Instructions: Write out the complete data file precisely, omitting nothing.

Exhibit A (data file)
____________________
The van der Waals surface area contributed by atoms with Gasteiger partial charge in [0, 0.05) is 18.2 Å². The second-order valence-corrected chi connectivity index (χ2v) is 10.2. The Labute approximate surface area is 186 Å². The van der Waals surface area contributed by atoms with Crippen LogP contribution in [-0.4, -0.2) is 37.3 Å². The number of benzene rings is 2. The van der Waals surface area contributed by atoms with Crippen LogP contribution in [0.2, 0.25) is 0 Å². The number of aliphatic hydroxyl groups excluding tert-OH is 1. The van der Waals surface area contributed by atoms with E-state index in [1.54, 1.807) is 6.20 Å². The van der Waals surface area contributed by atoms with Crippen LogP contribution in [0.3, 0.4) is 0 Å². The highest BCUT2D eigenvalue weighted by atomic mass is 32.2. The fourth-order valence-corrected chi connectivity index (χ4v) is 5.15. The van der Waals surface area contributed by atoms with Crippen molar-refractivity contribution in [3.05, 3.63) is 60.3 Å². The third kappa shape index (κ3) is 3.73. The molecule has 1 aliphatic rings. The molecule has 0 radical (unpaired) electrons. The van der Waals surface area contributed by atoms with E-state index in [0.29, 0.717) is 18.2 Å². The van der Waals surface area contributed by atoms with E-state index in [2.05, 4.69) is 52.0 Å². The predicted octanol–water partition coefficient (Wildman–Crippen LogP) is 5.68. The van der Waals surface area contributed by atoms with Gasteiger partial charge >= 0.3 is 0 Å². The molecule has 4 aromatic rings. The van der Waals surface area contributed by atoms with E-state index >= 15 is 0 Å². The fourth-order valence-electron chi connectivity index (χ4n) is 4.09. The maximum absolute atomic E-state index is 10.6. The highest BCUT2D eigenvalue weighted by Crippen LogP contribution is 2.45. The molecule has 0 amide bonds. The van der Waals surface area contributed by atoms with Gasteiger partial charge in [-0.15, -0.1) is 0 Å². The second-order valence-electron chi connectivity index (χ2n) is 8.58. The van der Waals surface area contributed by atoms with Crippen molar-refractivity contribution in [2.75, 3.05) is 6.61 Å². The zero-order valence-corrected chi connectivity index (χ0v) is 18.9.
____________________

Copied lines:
The van der Waals surface area contributed by atoms with Gasteiger partial charge in [0, 0.05) is 18.2 Å². The second-order valence-corrected chi connectivity index (χ2v) is 10.2. The Labute approximate surface area is 186 Å². The van der Waals surface area contributed by atoms with Crippen LogP contribution in [-0.4, -0.2) is 37.3 Å². The number of benzene rings is 2. The van der Waals surface area contributed by atoms with Crippen LogP contribution in [0.2, 0.25) is 0 Å². The number of aliphatic hydroxyl groups excluding tert-OH is 1. The van der Waals surface area contributed by atoms with E-state index in [1.54, 1.807) is 6.20 Å². The van der Waals surface area contributed by atoms with Crippen LogP contribution in [0.3, 0.4) is 0 Å². The highest BCUT2D eigenvalue weighted by atomic mass is 32.2. The fourth-order valence-corrected chi connectivity index (χ4v) is 5.15. The van der Waals surface area contributed by atoms with Crippen molar-refractivity contribution in [3.05, 3.63) is 60.3 Å². The third kappa shape index (κ3) is 3.73. The molecule has 1 aliphatic rings. The molecule has 0 radical (unpaired) electrons. The van der Waals surface area contributed by atoms with E-state index in [0.29, 0.717) is 18.2 Å². The van der Waals surface area contributed by atoms with E-state index in [2.05, 4.69) is 52.0 Å². The predicted octanol–water partition coefficient (Wildman–Crippen LogP) is 5.68. The van der Waals surface area contributed by atoms with Gasteiger partial charge >= 0.3 is 0 Å². The molecule has 4 aromatic rings. The van der Waals surface area contributed by atoms with E-state index >= 15 is 0 Å². The fourth-order valence-electron chi connectivity index (χ4n) is 4.09. The maximum absolute atomic E-state index is 10.6. The highest BCUT2D eigenvalue weighted by Crippen LogP contribution is 2.45. The molecule has 0 amide bonds. The van der Waals surface area contributed by atoms with Gasteiger partial charge in [-0.15, -0.1) is 0 Å². The second-order valence-electron chi connectivity index (χ2n) is 8.58. The van der Waals surface area contributed by atoms with Crippen molar-refractivity contribution in [2.75, 3.05) is 6.61 Å². The zero-order valence-corrected chi connectivity index (χ0v) is 18.9.